The contributor’s father, Lutfur Rahman, was from a village near Chandpur in eastern Bengal and left to go to Islamia College in Calcutta. When he graduated, he joined the Calcutta Police as a sub-inspector and worked in various postings around the city. His police career started around 1928. In 1942, he quit the police force and moved to Dacca. Later, he would join the rebel struggle in East Pakistan during the 1971 conflict with West Pakistan.
The contributor’s mother, Ayesha Aziz, pictured here at 24 years old, poses on the rooftop of their house with her first husband, Abdul Aziz. In the next couple of years, she would have another son with Abdul Aziz, who would die of typhoid. Ayesha would become a widow with six small children and would move to live with her parents. She would later marry the contributor’s father, who lived down the street, and have three more children.
Farida Noorani, Hamida Noorani, and their friend Seema, are pictured here in traditional gharare (traditional dress). Seema’s family opted to stay in India after partition. In 1947, Farida and her family flew from Bombay to Karachi, Pakistan, and a few days later settled in Lahore.
Eight-year-old Farida Noorani is seated in the first chair on the left, among her class at Queen Mary High School, Bombay. In 1947, Farida and her family flew from Bombay to Karachi, Pakistan, and a few days later settled in Lahore. Farida remembers Bombay for its diversity and multiculturalism.
Brigadier Dewan Chand Duggal in Hong Kong with the British Army during World War II. Upon hearing of the partition riots, he traveled from Hong Kong to the Indian state of Uttaranchal (present-day Uttarakhand state) to be with his family.
The contributor’s grandmother surrounded by her children. The contributor’s father, Aarij Kirmani is in her lap. He was three years old at the time of partition.
Sami Ahmed, and his wife Safia Ahmed, pictured on trains as they left Simla, India for Karachi, Pakistan. The men in both pictures are colleagues from the British administration who came to the train station to say goodbye to the family.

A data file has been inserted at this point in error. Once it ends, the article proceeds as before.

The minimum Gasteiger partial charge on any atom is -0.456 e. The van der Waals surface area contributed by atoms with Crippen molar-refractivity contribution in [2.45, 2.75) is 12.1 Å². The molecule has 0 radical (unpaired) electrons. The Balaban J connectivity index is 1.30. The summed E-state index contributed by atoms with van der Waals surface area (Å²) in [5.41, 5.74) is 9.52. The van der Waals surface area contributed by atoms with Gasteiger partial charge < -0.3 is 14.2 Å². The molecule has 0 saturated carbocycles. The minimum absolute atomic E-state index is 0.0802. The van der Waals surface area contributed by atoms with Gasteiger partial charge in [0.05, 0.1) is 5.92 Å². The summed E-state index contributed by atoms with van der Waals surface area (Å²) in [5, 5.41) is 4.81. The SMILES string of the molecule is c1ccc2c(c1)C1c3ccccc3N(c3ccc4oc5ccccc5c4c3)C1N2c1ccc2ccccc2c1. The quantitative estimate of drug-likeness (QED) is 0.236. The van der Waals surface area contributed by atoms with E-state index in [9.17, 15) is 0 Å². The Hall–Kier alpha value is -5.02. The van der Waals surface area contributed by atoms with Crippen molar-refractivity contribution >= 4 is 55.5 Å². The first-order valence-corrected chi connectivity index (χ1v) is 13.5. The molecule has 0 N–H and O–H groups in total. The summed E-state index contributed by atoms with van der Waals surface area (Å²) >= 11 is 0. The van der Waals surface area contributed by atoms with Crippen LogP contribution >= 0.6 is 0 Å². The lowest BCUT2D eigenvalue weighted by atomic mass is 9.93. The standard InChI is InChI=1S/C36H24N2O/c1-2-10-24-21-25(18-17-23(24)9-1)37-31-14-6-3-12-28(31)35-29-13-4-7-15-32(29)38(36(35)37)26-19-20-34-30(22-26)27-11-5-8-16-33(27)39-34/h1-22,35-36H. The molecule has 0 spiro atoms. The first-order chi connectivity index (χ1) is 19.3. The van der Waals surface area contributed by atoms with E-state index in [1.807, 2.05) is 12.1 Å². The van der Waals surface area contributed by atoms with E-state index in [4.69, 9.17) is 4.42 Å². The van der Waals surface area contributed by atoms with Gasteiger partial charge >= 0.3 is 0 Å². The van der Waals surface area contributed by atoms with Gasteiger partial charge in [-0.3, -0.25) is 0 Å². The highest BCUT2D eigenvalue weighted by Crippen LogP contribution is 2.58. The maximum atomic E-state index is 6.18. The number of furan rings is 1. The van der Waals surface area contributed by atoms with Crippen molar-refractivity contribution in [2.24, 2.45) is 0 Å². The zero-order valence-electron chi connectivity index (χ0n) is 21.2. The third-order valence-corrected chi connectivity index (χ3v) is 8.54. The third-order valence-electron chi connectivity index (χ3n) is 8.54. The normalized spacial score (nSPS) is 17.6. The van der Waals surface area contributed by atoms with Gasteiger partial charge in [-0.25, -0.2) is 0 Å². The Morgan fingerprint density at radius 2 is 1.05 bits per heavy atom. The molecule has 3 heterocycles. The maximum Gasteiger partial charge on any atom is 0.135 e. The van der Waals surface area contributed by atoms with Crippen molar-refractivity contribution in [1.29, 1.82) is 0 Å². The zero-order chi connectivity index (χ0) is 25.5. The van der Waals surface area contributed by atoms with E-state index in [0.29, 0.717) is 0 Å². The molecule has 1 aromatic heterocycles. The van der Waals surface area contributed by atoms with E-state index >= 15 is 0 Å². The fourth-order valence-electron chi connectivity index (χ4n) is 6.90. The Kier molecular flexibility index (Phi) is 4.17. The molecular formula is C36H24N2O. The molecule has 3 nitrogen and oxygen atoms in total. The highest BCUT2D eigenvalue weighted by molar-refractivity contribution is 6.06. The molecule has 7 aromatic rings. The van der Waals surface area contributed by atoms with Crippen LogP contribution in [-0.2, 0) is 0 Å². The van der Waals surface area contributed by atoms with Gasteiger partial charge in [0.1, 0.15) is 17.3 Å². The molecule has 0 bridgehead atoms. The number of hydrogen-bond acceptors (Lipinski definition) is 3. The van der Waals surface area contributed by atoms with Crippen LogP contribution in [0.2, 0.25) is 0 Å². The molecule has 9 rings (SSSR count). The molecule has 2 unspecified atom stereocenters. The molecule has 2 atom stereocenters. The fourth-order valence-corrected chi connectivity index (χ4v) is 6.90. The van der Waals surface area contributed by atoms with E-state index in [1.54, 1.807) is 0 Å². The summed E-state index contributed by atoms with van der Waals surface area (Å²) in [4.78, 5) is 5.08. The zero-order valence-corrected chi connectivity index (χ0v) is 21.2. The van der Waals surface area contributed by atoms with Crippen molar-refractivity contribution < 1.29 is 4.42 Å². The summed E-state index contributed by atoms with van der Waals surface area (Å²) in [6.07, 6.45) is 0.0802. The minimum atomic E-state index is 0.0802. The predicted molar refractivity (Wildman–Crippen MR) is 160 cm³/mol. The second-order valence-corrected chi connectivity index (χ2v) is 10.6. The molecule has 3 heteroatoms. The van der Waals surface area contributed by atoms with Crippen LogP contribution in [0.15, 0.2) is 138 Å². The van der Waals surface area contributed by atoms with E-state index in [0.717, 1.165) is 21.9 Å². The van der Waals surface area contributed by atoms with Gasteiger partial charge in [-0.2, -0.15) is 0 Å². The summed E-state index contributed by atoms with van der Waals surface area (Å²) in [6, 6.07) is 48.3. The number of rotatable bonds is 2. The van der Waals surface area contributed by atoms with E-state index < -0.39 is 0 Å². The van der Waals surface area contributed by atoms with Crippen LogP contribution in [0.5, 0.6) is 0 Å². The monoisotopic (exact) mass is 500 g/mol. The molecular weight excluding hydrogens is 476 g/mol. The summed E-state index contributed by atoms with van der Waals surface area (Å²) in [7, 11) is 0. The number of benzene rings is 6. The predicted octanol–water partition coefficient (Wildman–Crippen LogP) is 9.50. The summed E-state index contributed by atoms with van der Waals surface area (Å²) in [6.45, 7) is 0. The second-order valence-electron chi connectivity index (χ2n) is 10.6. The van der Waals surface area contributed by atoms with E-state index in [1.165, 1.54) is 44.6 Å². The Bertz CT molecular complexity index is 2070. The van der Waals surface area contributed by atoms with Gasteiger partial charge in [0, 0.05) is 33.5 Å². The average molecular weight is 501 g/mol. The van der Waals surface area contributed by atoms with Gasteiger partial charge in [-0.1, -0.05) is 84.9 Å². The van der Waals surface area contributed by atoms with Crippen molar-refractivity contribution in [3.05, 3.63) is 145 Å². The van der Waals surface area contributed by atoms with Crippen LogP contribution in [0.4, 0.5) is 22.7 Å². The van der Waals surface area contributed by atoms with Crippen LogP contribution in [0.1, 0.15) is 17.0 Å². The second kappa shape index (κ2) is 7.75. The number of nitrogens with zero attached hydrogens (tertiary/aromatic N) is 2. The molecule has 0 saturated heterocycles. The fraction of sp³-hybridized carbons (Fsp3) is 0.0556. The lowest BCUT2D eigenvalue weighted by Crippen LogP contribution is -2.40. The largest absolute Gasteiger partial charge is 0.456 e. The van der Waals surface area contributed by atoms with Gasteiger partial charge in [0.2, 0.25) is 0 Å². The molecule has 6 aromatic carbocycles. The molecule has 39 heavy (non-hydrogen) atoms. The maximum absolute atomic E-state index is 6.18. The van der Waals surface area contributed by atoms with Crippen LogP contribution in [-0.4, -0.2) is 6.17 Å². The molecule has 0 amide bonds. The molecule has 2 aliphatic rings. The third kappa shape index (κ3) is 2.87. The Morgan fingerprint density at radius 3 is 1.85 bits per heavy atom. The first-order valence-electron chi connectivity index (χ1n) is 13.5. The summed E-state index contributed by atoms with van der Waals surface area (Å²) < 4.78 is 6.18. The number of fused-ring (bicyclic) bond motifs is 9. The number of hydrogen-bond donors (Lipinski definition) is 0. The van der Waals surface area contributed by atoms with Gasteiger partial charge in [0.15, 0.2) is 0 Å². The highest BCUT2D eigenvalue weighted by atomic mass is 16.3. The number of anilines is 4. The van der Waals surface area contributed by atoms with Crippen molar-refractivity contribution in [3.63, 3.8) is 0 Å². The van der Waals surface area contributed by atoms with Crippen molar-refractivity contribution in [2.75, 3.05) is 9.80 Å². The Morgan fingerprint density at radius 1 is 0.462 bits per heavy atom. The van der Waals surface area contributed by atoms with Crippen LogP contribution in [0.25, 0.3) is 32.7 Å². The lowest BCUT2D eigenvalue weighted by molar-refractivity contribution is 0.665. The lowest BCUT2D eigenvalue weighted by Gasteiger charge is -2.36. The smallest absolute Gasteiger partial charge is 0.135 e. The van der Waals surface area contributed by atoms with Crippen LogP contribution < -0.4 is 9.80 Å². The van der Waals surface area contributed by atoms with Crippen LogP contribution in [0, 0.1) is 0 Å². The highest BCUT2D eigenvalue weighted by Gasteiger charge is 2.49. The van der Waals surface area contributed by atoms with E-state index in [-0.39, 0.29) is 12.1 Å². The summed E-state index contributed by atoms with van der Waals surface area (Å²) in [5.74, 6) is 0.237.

Mohammad Ali Jinnah is seen greeting a group of well-wishers at Karachi airport. The contributor’s grandmother, Nasreen Qadir, is the young girl in the foreground. The contributor’s grandfather, Saeed Qadir, is the young soldier standing in the back. Their family traveled from Delhi to Lahore and Karachi at the time of partition.
Brigadier Dewan Chand Duggal, photographed with his wife. Upon hearing of the partition riots, he left his World War II posting in Hong Kong to be with his family in the Indian state of Uttaranchal.
Satya Vati Khanna left Lahore during partition. She was married to Sat Dev Khanna in 1953, in Muzaffarnagar. They are pictured here at their wedding.
Keerti Kunzru at her wedding ceremony. She married a fellow Kashmiri, Gyanendra Nath Kunzru. She was only 17 when she met him and he was around 26 years old. He was a doctor and a sportsman. In spite of a few reservations her family had against the match they got married when she was 19. Keerti and her family migrated from Lyallpur to Dehradun, India during the 1947 partition.
Shamsuddin Chowdhury, pictured here with his wife, Halima Chowdhury, shipped products, including fish, by train from East Pakistan to Calcutta, India. His business would halt during the 1965 war, when trade barriers and visa restrictions were put into place. Before then, his family travelled frequently to India.
Burjor Rustomji at the age of nine, at his Navjote ceremony standing in the gardens of Beach Luxury Hotel, Karachi. The Navjote ceremony is a rite of passage for Parsi children, carried out between the ages of seven to 13, and it symbolises their initiation into the Zoroastrian faith. Around six months before the Navjote ceremony, the child has to learn all the prayers by heart and learn how to tie a Kusti, a rope made of sheep's wool, around the waist over the Sudreh. On the day of the ceremony the child will recite these prayers with the priests on a stage in front of family and friends. Burjor is wearing a dugli, worn by Parsi men after the completion of their Navjote. In adulthood, the outfit is worn on auspicious family celebrations like weddings and Navjotes.
* CAP has focused its attention on the tradition of oral storytelling in Pakistan, emphasising the importance of such narratives in a dialogue on national identity. Our organisation has three main goals: to preserve and provide access to the archive, to build and support educational programmes, and to develop educational products based on the testimonies collected. We are passionate about sharing Pakistan’s stories with the educational outreach programmes and the thousands of visitors who attend our festivals, and exhibitions. Our archives, exhibits and galleries change and grow as our understanding grows, and we strive to share our knowledge in original and exciting ways.
Satya Vati Khanna left Lahore during partition. In this photo she is celebrating her son’s birthday in Chandigarh.